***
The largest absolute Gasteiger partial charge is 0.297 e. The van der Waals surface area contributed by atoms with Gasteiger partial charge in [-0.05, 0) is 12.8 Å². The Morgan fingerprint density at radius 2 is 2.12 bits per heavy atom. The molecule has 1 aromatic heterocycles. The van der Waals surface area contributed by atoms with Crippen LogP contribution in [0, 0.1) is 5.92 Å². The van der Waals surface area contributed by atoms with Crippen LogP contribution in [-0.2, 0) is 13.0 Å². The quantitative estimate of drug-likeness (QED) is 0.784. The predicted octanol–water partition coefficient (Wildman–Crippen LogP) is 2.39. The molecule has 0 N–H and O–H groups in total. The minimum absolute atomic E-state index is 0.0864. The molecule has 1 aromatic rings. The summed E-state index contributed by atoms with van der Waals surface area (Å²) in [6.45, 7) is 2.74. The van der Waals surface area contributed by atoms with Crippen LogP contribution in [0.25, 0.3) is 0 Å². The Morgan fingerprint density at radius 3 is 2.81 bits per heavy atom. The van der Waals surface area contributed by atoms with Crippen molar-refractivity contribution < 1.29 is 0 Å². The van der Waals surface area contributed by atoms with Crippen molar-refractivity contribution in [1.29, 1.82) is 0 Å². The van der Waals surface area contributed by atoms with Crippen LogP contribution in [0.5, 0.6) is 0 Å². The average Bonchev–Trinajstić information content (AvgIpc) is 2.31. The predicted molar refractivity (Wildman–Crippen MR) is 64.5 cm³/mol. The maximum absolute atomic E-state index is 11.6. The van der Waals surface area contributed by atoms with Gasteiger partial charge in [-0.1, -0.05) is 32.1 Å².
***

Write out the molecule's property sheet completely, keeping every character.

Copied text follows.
The largest absolute Gasteiger partial charge is 0.297 e. The van der Waals surface area contributed by atoms with Gasteiger partial charge in [-0.05, 0) is 12.8 Å². The Morgan fingerprint density at radius 2 is 2.12 bits per heavy atom. The molecule has 1 aromatic heterocycles. The van der Waals surface area contributed by atoms with Crippen LogP contribution in [0, 0.1) is 5.92 Å². The van der Waals surface area contributed by atoms with Crippen LogP contribution in [-0.2, 0) is 13.0 Å². The quantitative estimate of drug-likeness (QED) is 0.784. The predicted octanol–water partition coefficient (Wildman–Crippen LogP) is 2.39. The molecule has 0 N–H and O–H groups in total. The minimum absolute atomic E-state index is 0.0864. The molecule has 1 aromatic rings. The summed E-state index contributed by atoms with van der Waals surface area (Å²) in [6.45, 7) is 2.74. The van der Waals surface area contributed by atoms with Crippen LogP contribution in [0.25, 0.3) is 0 Å². The Morgan fingerprint density at radius 3 is 2.81 bits per heavy atom. The van der Waals surface area contributed by atoms with Crippen molar-refractivity contribution < 1.29 is 0 Å². The van der Waals surface area contributed by atoms with Crippen molar-refractivity contribution in [1.29, 1.82) is 0 Å². The van der Waals surface area contributed by atoms with Crippen LogP contribution in [0.5, 0.6) is 0 Å². The average Bonchev–Trinajstić information content (AvgIpc) is 2.31. The predicted molar refractivity (Wildman–Crippen MR) is 64.5 cm³/mol. The maximum absolute atomic E-state index is 11.6. The van der Waals surface area contributed by atoms with Gasteiger partial charge in [-0.1, -0.05) is 32.1 Å².